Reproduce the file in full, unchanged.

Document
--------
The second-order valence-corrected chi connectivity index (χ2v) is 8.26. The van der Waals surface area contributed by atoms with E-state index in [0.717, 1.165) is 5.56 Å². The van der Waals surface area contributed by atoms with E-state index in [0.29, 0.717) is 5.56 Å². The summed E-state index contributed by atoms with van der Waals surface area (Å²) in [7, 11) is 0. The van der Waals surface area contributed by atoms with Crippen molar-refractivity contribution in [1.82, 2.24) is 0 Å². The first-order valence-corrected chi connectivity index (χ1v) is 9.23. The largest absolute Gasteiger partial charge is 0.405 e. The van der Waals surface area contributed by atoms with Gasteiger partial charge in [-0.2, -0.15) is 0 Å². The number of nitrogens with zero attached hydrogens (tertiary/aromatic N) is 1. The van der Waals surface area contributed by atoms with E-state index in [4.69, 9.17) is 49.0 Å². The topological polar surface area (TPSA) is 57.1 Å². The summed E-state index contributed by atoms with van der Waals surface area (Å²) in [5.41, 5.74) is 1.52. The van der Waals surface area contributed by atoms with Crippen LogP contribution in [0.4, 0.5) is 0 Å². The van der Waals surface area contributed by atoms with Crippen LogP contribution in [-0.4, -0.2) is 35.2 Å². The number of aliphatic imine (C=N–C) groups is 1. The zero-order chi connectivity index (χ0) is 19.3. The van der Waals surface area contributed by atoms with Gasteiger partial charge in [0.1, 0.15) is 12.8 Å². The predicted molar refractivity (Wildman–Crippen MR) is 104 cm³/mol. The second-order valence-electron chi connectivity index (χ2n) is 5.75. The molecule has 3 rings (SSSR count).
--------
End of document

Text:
The second-order valence-corrected chi connectivity index (χ2v) is 8.26. The van der Waals surface area contributed by atoms with E-state index in [0.717, 1.165) is 5.56 Å². The van der Waals surface area contributed by atoms with E-state index in [0.29, 0.717) is 5.56 Å². The summed E-state index contributed by atoms with van der Waals surface area (Å²) in [7, 11) is 0. The van der Waals surface area contributed by atoms with Crippen molar-refractivity contribution in [1.82, 2.24) is 0 Å². The first-order valence-corrected chi connectivity index (χ1v) is 9.23. The largest absolute Gasteiger partial charge is 0.405 e. The van der Waals surface area contributed by atoms with Gasteiger partial charge in [-0.2, -0.15) is 0 Å². The number of nitrogens with zero attached hydrogens (tertiary/aromatic N) is 1. The van der Waals surface area contributed by atoms with E-state index in [4.69, 9.17) is 49.0 Å². The topological polar surface area (TPSA) is 57.1 Å². The summed E-state index contributed by atoms with van der Waals surface area (Å²) in [5.41, 5.74) is 1.52. The van der Waals surface area contributed by atoms with Crippen LogP contribution in [0.4, 0.5) is 0 Å². The van der Waals surface area contributed by atoms with Crippen LogP contribution in [-0.4, -0.2) is 35.2 Å². The number of aliphatic imine (C=N–C) groups is 1. The zero-order chi connectivity index (χ0) is 19.3. The van der Waals surface area contributed by atoms with Gasteiger partial charge in [0.1, 0.15) is 12.8 Å². The predicted molar refractivity (Wildman–Crippen MR) is 104 cm³/mol. The second-order valence-electron chi connectivity index (χ2n) is 5.75. The molecule has 3 rings (SSSR count).